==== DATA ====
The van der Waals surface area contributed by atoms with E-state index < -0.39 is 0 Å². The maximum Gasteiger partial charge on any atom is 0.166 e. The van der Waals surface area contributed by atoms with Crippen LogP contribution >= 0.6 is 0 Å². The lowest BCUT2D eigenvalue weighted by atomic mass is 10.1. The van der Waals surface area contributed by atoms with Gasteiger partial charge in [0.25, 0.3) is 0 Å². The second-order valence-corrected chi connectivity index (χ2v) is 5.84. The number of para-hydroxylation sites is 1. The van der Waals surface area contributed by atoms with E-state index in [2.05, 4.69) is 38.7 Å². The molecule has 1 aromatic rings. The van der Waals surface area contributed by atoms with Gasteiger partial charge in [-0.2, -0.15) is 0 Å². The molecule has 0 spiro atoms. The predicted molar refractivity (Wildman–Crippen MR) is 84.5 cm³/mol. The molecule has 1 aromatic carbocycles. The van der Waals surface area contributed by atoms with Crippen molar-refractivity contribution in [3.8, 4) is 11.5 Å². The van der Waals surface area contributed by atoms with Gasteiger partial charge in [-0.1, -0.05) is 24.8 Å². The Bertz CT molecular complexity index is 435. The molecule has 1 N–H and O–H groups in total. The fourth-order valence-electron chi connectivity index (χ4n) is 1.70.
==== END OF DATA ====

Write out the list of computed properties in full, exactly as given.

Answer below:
The van der Waals surface area contributed by atoms with E-state index < -0.39 is 0 Å². The maximum Gasteiger partial charge on any atom is 0.166 e. The van der Waals surface area contributed by atoms with Crippen LogP contribution >= 0.6 is 0 Å². The lowest BCUT2D eigenvalue weighted by atomic mass is 10.1. The van der Waals surface area contributed by atoms with Gasteiger partial charge in [0.25, 0.3) is 0 Å². The second-order valence-corrected chi connectivity index (χ2v) is 5.84. The number of para-hydroxylation sites is 1. The van der Waals surface area contributed by atoms with E-state index in [2.05, 4.69) is 38.7 Å². The molecule has 1 aromatic rings. The van der Waals surface area contributed by atoms with Gasteiger partial charge in [-0.2, -0.15) is 0 Å². The molecule has 0 spiro atoms. The predicted molar refractivity (Wildman–Crippen MR) is 84.5 cm³/mol. The molecule has 1 aromatic carbocycles. The van der Waals surface area contributed by atoms with Crippen molar-refractivity contribution in [3.8, 4) is 11.5 Å². The van der Waals surface area contributed by atoms with Gasteiger partial charge in [-0.1, -0.05) is 24.8 Å². The Bertz CT molecular complexity index is 435. The molecule has 1 N–H and O–H groups in total. The fourth-order valence-electron chi connectivity index (χ4n) is 1.70.